Branson declines Singapore’s invite to death penalty debate

Singapore had invited Richard Branson to a televised live debate after he criticised the city state’s use of the death penalty as brutal and disproportionate.

British billionaire Richard Branson has declined Singapore’s invitation to debate the city state’s drug policies and death penalty on live television.

Branson, who had lobbied against Singapore’s decision to execute a Malaysian man convicted of drug trafficking in April, said on Monday that a televised live debate “cannot do the complexity of the death penalty any service”.

The conversation, he said, also needed local voices.

Singapore’s Ministry of Home Affairs had extended the invitation to Branson earlier this month when the Virgin Group founder published a blog post titled What’s the matter with Singapore, that condemned its “stubborn use of the death penalty, particularly for drug offences”.

In that post, Branson had criticised Singapore’s execution of Nagaenthran Dharmalingam, a Malaysian man with learning disabilities who was sentenced to death for carrying 42.72 grammes (1.5 ounces) of heroin across the border, saying: “Singapore’s government seems bent on executing scores of low-level drug traffickers, mostly members of poor, disadvantaged minorities, whilst failing to provide clear evidence that it has any tangible impact on drug use, crime or public safety.”

He added: “It’s a disproportionate, brutal response”.

The ministry rejected Branson’s comments, saying it did not accept that anyone in the West was “entitled to impose their values on other societies”. It then offered to fly the tycoon to Singapore for a debate with Home Affairs Minister K Shanmugam to present why the country should do away with laws it said had kept it “safe from the global scourge of drug abuse”.

Turning down that invitation, Branson said on Monday that the “brave thing” for Singaporean officials to do would be to engage with local activists.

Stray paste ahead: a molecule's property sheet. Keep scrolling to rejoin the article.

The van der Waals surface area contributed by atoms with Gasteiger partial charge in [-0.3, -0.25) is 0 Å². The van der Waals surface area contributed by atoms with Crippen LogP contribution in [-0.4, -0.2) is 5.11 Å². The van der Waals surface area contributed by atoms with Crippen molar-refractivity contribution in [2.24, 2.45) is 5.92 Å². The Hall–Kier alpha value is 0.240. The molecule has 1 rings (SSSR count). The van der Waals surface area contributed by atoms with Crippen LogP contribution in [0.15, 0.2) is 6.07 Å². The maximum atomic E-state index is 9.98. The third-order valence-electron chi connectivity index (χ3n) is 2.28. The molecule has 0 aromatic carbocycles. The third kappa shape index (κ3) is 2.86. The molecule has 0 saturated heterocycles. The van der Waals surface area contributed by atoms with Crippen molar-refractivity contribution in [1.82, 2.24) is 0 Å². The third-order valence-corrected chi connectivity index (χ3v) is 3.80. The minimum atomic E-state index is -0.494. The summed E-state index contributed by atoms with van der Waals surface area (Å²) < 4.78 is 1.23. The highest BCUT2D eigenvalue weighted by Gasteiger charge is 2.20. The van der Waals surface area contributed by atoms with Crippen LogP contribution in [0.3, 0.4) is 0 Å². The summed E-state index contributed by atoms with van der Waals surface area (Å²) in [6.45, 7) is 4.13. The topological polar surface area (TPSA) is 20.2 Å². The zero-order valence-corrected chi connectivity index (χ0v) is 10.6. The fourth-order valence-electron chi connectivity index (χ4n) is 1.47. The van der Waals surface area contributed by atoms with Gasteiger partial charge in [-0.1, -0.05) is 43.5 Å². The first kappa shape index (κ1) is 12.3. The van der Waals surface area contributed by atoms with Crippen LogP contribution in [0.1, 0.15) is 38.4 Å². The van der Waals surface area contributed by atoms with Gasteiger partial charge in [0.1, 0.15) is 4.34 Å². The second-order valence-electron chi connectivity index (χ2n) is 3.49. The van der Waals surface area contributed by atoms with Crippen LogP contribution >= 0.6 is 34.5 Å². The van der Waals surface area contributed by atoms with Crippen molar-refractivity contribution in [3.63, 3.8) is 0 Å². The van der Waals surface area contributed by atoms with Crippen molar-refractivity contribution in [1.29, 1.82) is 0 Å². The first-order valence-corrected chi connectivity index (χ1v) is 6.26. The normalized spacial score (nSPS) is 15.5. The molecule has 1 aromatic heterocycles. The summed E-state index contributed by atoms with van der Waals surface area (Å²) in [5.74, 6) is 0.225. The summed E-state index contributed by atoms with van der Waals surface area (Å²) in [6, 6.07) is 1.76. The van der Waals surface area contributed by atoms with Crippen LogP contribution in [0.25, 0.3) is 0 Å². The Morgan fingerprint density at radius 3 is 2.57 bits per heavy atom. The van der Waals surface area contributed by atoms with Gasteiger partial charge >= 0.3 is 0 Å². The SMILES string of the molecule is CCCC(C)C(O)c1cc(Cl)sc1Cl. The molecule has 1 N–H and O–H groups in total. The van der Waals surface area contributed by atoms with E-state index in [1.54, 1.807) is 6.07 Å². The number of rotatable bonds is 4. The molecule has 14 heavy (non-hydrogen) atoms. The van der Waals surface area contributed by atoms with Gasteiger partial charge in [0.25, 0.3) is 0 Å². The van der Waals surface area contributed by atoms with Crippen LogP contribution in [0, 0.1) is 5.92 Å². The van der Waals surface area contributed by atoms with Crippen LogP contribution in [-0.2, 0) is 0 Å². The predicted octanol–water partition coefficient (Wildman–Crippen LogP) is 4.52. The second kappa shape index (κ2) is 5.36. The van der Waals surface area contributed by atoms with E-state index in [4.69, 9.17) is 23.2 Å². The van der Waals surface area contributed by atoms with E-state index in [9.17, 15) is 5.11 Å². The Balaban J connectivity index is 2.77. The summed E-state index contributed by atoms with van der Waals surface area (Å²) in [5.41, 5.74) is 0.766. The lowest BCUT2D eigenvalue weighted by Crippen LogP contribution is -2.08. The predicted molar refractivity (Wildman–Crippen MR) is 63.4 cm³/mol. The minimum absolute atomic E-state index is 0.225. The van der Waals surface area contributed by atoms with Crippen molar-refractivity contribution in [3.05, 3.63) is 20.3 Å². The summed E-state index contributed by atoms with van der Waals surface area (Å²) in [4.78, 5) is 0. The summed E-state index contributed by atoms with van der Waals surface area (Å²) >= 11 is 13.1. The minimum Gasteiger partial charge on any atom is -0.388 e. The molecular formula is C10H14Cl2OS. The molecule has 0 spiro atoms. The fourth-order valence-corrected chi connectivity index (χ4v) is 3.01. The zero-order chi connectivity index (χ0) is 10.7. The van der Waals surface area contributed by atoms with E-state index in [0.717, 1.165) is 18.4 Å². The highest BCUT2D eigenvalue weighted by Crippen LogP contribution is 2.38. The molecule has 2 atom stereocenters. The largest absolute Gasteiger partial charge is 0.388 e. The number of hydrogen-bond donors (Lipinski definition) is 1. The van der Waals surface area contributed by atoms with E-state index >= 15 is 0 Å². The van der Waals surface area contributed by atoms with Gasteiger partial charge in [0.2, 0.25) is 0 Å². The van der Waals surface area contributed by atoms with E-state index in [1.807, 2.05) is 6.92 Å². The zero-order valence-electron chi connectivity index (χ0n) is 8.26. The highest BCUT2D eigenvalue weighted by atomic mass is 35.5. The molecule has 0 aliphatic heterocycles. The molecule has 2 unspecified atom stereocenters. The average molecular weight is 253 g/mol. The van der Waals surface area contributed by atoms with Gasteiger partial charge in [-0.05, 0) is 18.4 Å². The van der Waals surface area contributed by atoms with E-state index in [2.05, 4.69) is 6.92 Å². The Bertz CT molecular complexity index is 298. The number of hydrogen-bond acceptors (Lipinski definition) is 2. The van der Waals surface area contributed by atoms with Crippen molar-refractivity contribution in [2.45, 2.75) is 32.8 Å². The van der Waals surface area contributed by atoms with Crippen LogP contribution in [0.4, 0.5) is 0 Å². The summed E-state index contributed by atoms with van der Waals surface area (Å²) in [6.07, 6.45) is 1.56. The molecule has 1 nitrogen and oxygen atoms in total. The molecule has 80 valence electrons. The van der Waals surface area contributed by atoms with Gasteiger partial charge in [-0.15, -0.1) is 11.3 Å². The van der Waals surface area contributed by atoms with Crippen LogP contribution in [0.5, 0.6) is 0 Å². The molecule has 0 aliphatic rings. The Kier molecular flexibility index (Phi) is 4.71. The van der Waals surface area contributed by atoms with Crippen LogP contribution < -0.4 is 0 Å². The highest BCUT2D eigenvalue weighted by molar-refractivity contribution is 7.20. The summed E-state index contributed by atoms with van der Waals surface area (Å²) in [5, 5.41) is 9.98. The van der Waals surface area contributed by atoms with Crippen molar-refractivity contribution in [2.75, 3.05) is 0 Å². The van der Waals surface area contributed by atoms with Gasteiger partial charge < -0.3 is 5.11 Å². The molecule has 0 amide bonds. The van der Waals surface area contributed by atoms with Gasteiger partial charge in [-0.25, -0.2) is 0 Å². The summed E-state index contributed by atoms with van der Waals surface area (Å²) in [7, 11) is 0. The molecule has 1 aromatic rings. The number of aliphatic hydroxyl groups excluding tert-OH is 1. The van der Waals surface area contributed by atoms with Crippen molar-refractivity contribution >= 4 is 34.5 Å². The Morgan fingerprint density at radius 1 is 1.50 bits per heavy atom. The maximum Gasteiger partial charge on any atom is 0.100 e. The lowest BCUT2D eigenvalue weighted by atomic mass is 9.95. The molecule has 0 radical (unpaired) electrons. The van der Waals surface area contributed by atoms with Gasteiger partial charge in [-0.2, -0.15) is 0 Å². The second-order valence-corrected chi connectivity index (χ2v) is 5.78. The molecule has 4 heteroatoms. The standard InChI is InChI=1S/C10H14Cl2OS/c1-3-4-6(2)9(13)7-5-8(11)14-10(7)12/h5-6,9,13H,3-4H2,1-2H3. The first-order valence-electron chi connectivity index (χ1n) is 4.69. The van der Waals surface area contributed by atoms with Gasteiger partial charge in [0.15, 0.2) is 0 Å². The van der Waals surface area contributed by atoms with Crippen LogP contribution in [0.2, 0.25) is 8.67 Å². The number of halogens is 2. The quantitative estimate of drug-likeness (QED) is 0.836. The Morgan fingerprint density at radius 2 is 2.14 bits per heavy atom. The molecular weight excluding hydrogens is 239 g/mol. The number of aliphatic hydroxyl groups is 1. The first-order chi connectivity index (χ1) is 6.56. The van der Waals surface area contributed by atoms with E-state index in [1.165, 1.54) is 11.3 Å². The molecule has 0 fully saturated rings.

“They deserve to be listened to, not ignored, or worse yet, harassed,” he said in a letter posted on the Virgin website.

“A television debate – limited in time and scope, always at risk of prioritising personalities over issues – cannot do the complexity of the death penalty any service,” he said. “It reduces nuanced discourse to soundbites, turns serious debate into spectacle. I can’t imagine that is what you are looking for. What Singapore really needs is a constructive, lasting dialogue involving multiple stakeholders, and a true commitment to transparency and evidence.”

He added that abolition of the death penalty was not a “Western concept imposed on the rest of the world”.

“This is about universal human rights and humanity’s shared aspiration to advance equality, justice, dignity, and freedom everywhere, for everyone.”

Singapore has some of the world’s toughest anti-narcotics laws and insists the death penalty remains an effective deterrent against trafficking. But the United Nations says that the death penalty has not proven to be an effective deterrent globally and is incompatible with international human rights law, which only permits capital punishment for the most serious crimes.

Singapore resumed hangings in March after a hiatus of more than two years.

It has executed at least 11 people since then, according to the Transformative Justice Collective, a group of Singapore activists that records executions, which are not announced by the authorities.

Activists in Singapore have described their government’s invitation to Branson as a sideshow.

“I think the invitation to debate on live TV was always more about political theatre than any sincere desire on the part of the Singapore government to engage with an open mind,” activist Kirsten Han told the AFP news agency.

“Why would the government consider Richard Branson to be more worthy of a response than the families of death row prisoners and the Singaporeans who stand in solidarity with them?”

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